The BBC’s annual report, covering April 2019 – March 2020, shows the BBC remains the most used media organisation in the UK, with 41 million people per day on average using it last year. The 90 per cent of the UK population using the BBC each week rose to 94 per cent in March this year during the coronavirus outbreak. BBC iPlayer broke new ground, with a record 4.8 billion requests to stream programmes in 2019/20.
The BBC said it also remains number one for impartial news coverage, with 51 per cent of news consumers naming the BBC as the source they are most likely to turn to. This is up from 44 per cent in 2018/19 and far ahead of the next nearest provider.
The report read: “The financial year came to an end just as the Covid-19 crisis hit. This ushered in a period of exceptional challenge for everyone – including the BBC. The crisis resulted in huge pressures on television production and BBC finances, coupled with a tougher than ever market environment.
At the same time, this was also a period in which the BBC refocused all its resources around the most pressing needs of our audiences, from trusted news and information to educational support to much-needed distraction and escapism. Audiences came to us in huge numbers in response – on screen, on air and online – and the importance of the BBC’s public service mission could hardly have been clearer.
It is also clear, however, that we need to do much more to modernise and reform further and faster. An independent report on BBC efficiency, published today, shows how far we have come and how well we are performing relatively, but we can never be satisfied.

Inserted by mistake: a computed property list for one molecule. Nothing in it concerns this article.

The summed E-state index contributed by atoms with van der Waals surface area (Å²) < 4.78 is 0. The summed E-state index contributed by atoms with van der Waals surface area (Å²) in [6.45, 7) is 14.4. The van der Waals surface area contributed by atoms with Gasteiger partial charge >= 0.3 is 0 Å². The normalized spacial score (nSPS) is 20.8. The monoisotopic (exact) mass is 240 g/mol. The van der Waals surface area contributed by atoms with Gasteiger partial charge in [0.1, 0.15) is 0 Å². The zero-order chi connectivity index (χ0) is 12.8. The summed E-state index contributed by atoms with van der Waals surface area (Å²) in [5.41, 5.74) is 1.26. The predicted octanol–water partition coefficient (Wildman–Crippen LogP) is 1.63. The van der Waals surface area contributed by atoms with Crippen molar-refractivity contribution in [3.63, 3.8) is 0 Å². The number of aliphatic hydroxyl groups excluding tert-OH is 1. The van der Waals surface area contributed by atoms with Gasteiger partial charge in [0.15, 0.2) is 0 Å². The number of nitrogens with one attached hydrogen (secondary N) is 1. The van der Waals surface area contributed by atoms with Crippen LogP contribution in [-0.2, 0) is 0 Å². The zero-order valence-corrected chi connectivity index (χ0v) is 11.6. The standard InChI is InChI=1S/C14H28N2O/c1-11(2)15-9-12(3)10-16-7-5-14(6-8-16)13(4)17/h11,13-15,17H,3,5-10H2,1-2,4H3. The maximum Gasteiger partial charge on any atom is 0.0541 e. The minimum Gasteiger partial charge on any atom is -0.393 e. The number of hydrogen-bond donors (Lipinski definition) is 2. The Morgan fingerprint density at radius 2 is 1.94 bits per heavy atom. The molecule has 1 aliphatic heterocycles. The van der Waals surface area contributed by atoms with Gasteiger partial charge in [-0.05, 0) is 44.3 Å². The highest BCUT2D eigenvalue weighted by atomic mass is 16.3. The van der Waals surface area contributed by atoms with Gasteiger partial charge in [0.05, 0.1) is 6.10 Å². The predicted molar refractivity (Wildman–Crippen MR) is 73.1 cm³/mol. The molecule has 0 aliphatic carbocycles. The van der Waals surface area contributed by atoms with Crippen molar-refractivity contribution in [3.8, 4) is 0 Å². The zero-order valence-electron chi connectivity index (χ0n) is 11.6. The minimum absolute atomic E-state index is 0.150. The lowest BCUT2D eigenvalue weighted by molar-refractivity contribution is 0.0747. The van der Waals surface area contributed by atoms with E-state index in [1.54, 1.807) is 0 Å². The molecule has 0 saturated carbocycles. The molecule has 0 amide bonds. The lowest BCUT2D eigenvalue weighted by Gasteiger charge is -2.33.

Some measures are not going in the right direction. Headcount has increased from 19,231 to 19,572 and senior leader numbers have gone up from 250-253. As the new Director General has said, the BBC will keep a focus on cost reduction so that the public service headcount is smaller. The BBC also has to do more to better serve and reflect all licence fee payers. It is critical that the BBC gets this right.”
BBC Chairman David Clementi commented: “This Annual Report tells the story of a BBC that remains of huge value at home and abroad, but is not without considerable challenges. Going into the coronavirus crisis the BBC already had 31 percent less to spend on UK public services than if the licence fee had risen with inflation since 2010. Now the severe impact of Covid-19 means that we have to save an extra £125m – on top of additional significant savings – in a tougher than ever marketplace. In this context, the BBC must redouble its efforts to serve all audiences, while maximising commercial revenues and supporting the creative industries’ recovery across the UK.”
BBC Director General Tim Davie added: “This annual report is a good base from which to create a modern, highly efficient BBC that truly reflects Britain. There are challenges ahead. We need to keep reforming with urgency so that we are trusted, relevant and indispensable in the digital age. Our guiding principle is that we are a BBC for all – a universal public service to serve and represent everyone in every part of the UK. Our focus must be on making sure we deliver outstanding and unique value to all audiences – those who pay for us and are in effect our customers – in return for their licence fee.”
“That means we must renew our commitment to impartiality; focus on unique, high impact content; extract more from online and build our commercial income. That is now our focus and challenge going forward. We should take nothing for granted,” continued Davie.